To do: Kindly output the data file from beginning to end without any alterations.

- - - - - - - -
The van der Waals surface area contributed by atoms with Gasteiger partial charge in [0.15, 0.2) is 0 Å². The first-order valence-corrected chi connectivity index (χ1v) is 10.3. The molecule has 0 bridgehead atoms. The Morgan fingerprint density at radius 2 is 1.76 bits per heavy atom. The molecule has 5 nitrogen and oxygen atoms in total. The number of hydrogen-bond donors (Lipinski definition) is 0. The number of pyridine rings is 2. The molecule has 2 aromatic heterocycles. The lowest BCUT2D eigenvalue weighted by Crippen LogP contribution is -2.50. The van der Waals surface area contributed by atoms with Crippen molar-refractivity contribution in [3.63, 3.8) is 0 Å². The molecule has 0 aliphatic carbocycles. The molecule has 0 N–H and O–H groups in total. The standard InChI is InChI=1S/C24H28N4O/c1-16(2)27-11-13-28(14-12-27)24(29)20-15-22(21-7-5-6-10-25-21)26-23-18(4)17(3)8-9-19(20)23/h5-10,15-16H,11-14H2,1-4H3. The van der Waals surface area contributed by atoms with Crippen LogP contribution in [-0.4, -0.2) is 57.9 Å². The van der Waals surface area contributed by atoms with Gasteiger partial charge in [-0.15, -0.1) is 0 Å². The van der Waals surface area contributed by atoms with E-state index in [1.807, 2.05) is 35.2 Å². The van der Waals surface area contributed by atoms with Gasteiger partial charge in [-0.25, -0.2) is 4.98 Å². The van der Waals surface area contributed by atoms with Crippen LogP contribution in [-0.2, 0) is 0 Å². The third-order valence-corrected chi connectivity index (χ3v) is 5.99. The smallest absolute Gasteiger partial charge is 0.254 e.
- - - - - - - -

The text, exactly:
The van der Waals surface area contributed by atoms with Gasteiger partial charge in [0.15, 0.2) is 0 Å². The first-order valence-corrected chi connectivity index (χ1v) is 10.3. The molecule has 0 bridgehead atoms. The Morgan fingerprint density at radius 2 is 1.76 bits per heavy atom. The molecule has 5 nitrogen and oxygen atoms in total. The number of hydrogen-bond donors (Lipinski definition) is 0. The number of pyridine rings is 2. The molecule has 2 aromatic heterocycles. The lowest BCUT2D eigenvalue weighted by Crippen LogP contribution is -2.50. The van der Waals surface area contributed by atoms with Crippen molar-refractivity contribution in [3.63, 3.8) is 0 Å². The molecule has 0 aliphatic carbocycles. The molecule has 0 N–H and O–H groups in total. The standard InChI is InChI=1S/C24H28N4O/c1-16(2)27-11-13-28(14-12-27)24(29)20-15-22(21-7-5-6-10-25-21)26-23-18(4)17(3)8-9-19(20)23/h5-10,15-16H,11-14H2,1-4H3. The van der Waals surface area contributed by atoms with Crippen LogP contribution in [-0.4, -0.2) is 57.9 Å². The van der Waals surface area contributed by atoms with Gasteiger partial charge in [-0.15, -0.1) is 0 Å². The van der Waals surface area contributed by atoms with E-state index in [1.807, 2.05) is 35.2 Å². The van der Waals surface area contributed by atoms with Gasteiger partial charge in [-0.25, -0.2) is 4.98 Å². The van der Waals surface area contributed by atoms with Crippen LogP contribution in [-0.2, 0) is 0 Å². The third-order valence-corrected chi connectivity index (χ3v) is 5.99. The smallest absolute Gasteiger partial charge is 0.254 e.